Tell your doctor immediately if any of these rare but serious side effects occur: easy bruising/bleeding, persistent heartburn, shaking, mask-like facial expressions, muscle spasms, severe stomach/abdominal pain, decreased sexual ability/desire, enlarged/painful breasts.
Gabapentin produced greater improvements than amitriptyline in pain and paresthesia associated with diabetic neuropathy. Additionally, gabapentin was better tolerated than amitriptyline. Further controlled trials are needed to confirm these preliminary results.
Researchers tested amitriptyline, the TCA most commonly used to treat IC, in a randomized, prospective, placebo-controlled trial for IC. The researchers found that symptom scores dropped, and that pain and urinary urgency improved significantly in the amitriptyline group compared with the placebo group.
If you suddenly stop taking amitriptyline, you may experience withdrawal symptoms such as nausea, headache, and lack of energy. Your doctor will probably decrease your dose gradually.
It works on two chemicals, noradrenaline and serotonin, that are found in nerves. When amitriptyline is used to treat nerve pain, it lowers the pain signals to the brain. This helps to reduce the level of pain you experience, which can enable you to get back to your daily activities and have a better quality of life.
Amitriptyline, a frequently prescribed tricyclic antidepressant, is reported to produce an age-related impairment in anterograde memory. However, the locus of this adverse effect has never been described within the context of contemporary learning and memory theory.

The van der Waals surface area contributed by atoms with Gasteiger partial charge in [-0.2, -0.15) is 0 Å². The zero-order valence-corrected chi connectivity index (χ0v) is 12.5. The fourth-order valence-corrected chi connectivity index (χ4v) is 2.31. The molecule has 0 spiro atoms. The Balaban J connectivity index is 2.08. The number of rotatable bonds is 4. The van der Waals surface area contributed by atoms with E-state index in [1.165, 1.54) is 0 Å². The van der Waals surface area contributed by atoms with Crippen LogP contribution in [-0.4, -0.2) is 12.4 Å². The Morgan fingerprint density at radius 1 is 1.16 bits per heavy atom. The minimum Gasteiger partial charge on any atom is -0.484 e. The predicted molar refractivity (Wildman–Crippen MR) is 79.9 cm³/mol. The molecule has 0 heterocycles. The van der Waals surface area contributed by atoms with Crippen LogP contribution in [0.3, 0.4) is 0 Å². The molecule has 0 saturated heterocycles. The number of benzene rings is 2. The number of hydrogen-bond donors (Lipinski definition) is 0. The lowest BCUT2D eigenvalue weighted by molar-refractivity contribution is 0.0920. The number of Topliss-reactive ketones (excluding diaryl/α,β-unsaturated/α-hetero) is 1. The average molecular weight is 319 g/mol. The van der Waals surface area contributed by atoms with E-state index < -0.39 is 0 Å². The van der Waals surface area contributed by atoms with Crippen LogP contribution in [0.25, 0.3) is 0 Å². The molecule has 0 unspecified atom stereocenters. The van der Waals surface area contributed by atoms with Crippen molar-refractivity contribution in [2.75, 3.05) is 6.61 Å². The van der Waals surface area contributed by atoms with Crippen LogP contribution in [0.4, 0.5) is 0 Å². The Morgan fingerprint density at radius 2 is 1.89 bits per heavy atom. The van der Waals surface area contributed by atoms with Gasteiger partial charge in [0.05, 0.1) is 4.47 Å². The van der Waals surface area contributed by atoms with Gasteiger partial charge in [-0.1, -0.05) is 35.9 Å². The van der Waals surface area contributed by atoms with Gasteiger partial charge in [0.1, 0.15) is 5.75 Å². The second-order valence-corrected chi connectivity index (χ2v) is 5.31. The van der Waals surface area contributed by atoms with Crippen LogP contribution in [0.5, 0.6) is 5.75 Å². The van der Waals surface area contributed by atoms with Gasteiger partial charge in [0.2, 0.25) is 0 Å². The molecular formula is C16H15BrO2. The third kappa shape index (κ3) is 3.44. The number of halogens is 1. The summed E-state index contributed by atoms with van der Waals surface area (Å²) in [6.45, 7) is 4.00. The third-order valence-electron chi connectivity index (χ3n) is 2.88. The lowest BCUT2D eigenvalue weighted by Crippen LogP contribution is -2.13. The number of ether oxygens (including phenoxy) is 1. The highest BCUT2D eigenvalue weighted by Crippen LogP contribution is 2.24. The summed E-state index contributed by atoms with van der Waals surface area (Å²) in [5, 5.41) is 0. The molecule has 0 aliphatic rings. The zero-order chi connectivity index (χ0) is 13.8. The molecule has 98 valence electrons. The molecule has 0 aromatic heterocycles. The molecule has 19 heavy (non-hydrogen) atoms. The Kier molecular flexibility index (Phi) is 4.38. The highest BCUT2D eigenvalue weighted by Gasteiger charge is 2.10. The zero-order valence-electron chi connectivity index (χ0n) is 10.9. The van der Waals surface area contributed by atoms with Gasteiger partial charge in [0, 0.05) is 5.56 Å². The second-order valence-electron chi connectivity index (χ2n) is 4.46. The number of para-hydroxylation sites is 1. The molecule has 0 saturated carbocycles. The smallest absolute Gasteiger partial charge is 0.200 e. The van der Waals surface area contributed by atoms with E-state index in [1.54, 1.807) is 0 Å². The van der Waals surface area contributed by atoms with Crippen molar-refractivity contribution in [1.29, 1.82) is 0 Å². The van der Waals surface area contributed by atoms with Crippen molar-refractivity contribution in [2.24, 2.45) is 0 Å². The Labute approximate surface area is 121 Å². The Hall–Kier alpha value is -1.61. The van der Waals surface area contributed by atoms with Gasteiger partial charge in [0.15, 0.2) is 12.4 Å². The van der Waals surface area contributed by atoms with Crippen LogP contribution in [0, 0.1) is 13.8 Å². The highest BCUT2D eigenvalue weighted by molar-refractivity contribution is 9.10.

But it usually takes a week or so for pain to begin to wear off. It can take between 4 and 6 weeks before you feel the full benefits. Do not stop taking amitriptyline after 1 to 2 weeks just because you feel it’s not helping your symptoms.
Small studies have shown that low dose tricyclic antidepressants (TCAs), such as amitriptyline, may be effective in treating IBS. Amitriptyline may help with IBS because it relieves pain and changes bowel activity, rather than because it affects mood.
Like all antidepressants, experts recommend against taking a tricyclic medication without a mood stabilizer (such as lithium or divalproex) in bipolar I disorder, in order to minimize the chance of inducing mania symptoms. Tricyclic antidepressants include: Elavil (amitriptyline)
Amitriptyline (Elavil) and nortriptyline (Pamelor) are an older type of antidepressant known as tricyclic antidepressants. They are used to treat depression and anxiety, and they are used off-label for chronic pain and to prevent migraines. They too can cause drowsiness and fatigue, among other side effects.